Yesterday, we celebrated MayDay2019 by reviewing the contents of Nora’s PRICE team go-bag, which you can explore in this Facebook Live, courtesy of the Foundation for the Advancement of Conservation!
This MayDay post comes to you at a time when cultural heritage disasters on a mass scale are fresh in people’s minds. Paying attention to high visibility events offers opportunity for learning and improving practice for all stewards of cultural heritage. While the causes of these disasters may vary, it is clear that collections are at increased risk for various types of incidents during construction events, even if the results may not be catastrophic. Unlike a natural weather or spontaneous accident, planned construction has a known timeline, and relevant safety measures that can be put in place. During construction, collections may be exposed to vibration, dust, water, fire, electrical or environmental systems disruption, and other security threats. For this reason, establishing norms, expectations, and policies for risk preparedness and mitigation of threats should be part of project planning for any retrofit construction event.
Some mitigation factors already put into place by Smithsonian Facilities include: review of planned work submittals to determine issuance of and duration of fire permit and length of fire watch needed; dust mitigation plans such as installation of temporary fire-retardant curtain walls, particulate traps and tracking mats; installation of vibration sensors and monitoring limits; hazardous material storage and waste management plans; and more.
For example, soon, we are replacing our climate control system that regulates our collections space. As part of this managed changeover, there are pre-construction meetings with not only the Facilities’ construction point of contact, but also with representatives for the collections. At those meetings, we’ve established norms from the point of view of the stakeholders, which include unit staff and programs affected, the users we serve, and the collections themselves. We’ve confirmed needs such as noise control during work hours, required escorts, a dust control plan, and estimated or known downtimes for the environmental system. Respectively, these allow us to plan for: staff rotations for a point of contact to continuously monitor issues with collections in addition to Office of Protection Services providing a security escort in work areas; managing access to collections to reduce potential ingress of dust, unnecessary heat and humidity load while systems are offline; issuing general safety preparedness for staff working around a construction area; and managing communications with stakeholders.
We can also engage our colleagues who may not usually see themselves as a part of the collections team, but who are crucial to the support of preparation, response and recovery. Our disaster team and management discuss preparation steps such as temporarily staging supplies for emergency response closer to the work areas. We ask other teams to assist by moving collections out of of areas that may be at additional risk, to assist in monitoring conditions when they need to access collections in the course of their normal work, and to stand ready to raise an alert to the point of contact if they see anything worrisome. By writing a tabletop exercise (imagining not my worst nightmare, but a very likely scenario), and gathering stakeholders, we can walk people through a rehearsal of critical thinking about needs and challenges in mounting a response, and how all the teams and stakeholders have a part to play.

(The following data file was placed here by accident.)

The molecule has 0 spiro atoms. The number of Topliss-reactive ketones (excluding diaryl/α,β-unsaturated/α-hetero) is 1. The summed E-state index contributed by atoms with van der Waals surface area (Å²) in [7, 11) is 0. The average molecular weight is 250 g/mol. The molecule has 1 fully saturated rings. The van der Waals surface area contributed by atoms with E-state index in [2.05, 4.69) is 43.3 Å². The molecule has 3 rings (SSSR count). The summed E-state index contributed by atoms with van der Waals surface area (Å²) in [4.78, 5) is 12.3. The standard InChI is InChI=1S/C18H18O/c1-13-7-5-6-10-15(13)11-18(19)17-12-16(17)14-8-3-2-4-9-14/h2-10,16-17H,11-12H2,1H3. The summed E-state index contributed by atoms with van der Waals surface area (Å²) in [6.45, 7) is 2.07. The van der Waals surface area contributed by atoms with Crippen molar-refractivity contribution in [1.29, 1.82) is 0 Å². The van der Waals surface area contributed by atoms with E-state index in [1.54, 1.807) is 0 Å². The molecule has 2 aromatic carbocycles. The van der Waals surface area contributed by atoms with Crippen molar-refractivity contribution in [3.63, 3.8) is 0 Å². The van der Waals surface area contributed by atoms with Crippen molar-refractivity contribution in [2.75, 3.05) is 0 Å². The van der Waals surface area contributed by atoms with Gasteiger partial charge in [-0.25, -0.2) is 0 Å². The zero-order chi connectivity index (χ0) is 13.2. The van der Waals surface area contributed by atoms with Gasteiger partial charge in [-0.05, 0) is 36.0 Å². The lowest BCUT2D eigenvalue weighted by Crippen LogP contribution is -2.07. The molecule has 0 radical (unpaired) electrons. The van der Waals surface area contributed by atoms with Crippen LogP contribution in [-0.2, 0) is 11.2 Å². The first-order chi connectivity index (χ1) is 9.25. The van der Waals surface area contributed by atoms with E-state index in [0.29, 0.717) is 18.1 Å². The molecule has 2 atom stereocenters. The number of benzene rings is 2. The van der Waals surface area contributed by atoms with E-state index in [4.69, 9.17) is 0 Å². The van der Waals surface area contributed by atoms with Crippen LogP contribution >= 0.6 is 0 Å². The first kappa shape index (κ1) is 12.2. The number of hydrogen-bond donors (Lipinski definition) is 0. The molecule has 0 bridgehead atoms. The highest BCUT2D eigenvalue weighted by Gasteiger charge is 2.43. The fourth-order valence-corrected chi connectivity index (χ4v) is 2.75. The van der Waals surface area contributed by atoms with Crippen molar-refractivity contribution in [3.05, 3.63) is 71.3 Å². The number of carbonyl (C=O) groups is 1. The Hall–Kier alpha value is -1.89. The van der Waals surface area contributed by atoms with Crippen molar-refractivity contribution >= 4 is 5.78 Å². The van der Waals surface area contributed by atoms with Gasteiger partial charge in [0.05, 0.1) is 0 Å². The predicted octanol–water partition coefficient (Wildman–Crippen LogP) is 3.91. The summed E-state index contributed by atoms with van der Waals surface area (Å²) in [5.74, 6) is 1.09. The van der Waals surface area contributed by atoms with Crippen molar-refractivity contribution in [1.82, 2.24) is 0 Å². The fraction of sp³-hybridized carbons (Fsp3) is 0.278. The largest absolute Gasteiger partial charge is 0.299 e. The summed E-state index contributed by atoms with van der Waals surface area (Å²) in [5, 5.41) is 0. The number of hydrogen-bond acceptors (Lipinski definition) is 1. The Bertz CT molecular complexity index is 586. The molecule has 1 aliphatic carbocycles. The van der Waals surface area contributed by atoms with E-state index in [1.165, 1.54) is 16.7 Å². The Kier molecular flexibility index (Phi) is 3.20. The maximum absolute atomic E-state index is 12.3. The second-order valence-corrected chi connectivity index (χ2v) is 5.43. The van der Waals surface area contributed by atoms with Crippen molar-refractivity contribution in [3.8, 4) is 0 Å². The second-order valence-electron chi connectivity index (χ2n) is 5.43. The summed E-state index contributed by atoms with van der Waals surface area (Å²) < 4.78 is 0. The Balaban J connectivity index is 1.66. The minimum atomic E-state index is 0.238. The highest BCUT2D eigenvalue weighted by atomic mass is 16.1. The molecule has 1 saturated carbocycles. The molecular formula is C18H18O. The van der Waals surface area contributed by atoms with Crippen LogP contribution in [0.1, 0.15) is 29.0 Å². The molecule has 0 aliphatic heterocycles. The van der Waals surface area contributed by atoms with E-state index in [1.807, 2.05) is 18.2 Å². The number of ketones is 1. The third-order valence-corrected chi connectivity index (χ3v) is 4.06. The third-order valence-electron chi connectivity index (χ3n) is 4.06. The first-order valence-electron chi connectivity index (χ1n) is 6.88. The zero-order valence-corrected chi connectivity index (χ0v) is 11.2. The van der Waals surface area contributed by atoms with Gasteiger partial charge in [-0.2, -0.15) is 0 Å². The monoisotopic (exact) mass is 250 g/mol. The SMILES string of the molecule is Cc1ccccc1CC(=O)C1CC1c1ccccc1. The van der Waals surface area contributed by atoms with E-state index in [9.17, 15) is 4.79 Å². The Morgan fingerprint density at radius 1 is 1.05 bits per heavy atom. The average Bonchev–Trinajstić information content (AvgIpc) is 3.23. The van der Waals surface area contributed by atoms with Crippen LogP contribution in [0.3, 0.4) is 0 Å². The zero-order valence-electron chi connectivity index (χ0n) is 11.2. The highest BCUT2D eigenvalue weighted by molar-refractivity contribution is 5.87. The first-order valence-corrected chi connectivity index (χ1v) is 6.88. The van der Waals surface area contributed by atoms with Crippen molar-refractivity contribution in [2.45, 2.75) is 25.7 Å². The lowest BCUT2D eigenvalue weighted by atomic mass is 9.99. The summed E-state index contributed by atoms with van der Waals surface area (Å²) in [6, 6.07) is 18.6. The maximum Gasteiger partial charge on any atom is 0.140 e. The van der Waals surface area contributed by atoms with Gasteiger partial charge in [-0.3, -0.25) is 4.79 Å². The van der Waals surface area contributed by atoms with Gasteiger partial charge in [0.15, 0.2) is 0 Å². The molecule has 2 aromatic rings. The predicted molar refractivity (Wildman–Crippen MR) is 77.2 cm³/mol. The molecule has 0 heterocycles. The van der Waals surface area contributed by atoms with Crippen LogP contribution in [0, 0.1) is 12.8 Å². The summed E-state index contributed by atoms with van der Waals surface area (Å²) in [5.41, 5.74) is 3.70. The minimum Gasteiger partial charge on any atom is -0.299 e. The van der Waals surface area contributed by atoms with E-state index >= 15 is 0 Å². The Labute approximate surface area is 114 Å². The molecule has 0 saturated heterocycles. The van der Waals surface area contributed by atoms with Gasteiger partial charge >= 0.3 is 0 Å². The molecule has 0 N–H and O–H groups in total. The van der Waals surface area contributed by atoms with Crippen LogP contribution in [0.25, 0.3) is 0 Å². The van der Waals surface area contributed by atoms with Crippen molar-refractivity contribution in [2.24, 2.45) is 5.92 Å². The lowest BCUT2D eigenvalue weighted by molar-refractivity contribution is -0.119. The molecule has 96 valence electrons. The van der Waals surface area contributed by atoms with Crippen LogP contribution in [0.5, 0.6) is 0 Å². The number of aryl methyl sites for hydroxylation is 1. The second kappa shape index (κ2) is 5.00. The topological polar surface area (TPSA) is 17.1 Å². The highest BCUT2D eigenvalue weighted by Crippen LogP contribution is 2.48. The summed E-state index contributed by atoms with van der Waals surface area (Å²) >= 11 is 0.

Are you looking at construction in, on or adjacent to existing collections environments in your future? Beyond the tips above, here are some helpful resources to consider.
- (Bill) Wei, Siobhan Watts, Tracey Seddon & David Crombie (2018) Protecting Museum Collections from Vibrations Due to Construction: Vibration Statistics, Limits, Flexibility and Cooperation, Studies in Conservation, 63:sup1, 293-300, DOI: 10.1080/00393630.2018.1504438
- Office of Safety Health and Environmental Management, Smithsonian Institution (2014) 1.11: Fire safety during construction and renovation. Fire Protection & Life Safety Design Manual.
- Office of Safety Health and Environmental Management, Smithsonian Institution. SI Safety Manual, and Construction Specifications
- Dale H. Frens (2003) Specifying Temporary Protection of Historic Interiors During Construction and Repair. Preservation Assistance Division. U.S. Department of Interior, National Park Service. Preservation Tech Notes. Temporary Protection (2).
Occasionally, regional conservation associations have offered training courses regarding protection of collections and sites preparing for construction events. Some include:
- Under Construction: Preservation and Collections Care Issues during Building Projects and Renovations. (2003) Proceedings. SOLINET Preservation Conference, Annual Membership Meeting. Atlanta, GA May 30, 2003.
- Moving and Renovation: Collection Concerns (2018). NEDCC. Webinar. See also:
- Karen Motylewski (n.d.) and Northeast Document Conservation Center. 3.9 Protecting Collections During Renovation. Preservation Leaflets, Emergency Management.
- "Emergency Preparedness: Because There May Come a Day...," by Alison Reppert Gerber, The Bigger Picture, Smithsonian Institution Archives
- "May Day Motto: Be Prepared," by Nora Lockshin,The Bigger Picture, Smithsonian Institution Archives
- "What is the PRICE of Emergencies on Cultural Heritage?" by Sarah Stauderman, The Bigger Picture, Smithsonian Institution Archives
- "What to Do When More Than a Few Papers Get Wet," by Sarah Stauderman, The Bigger Picture, Smithsonian Institution Archives
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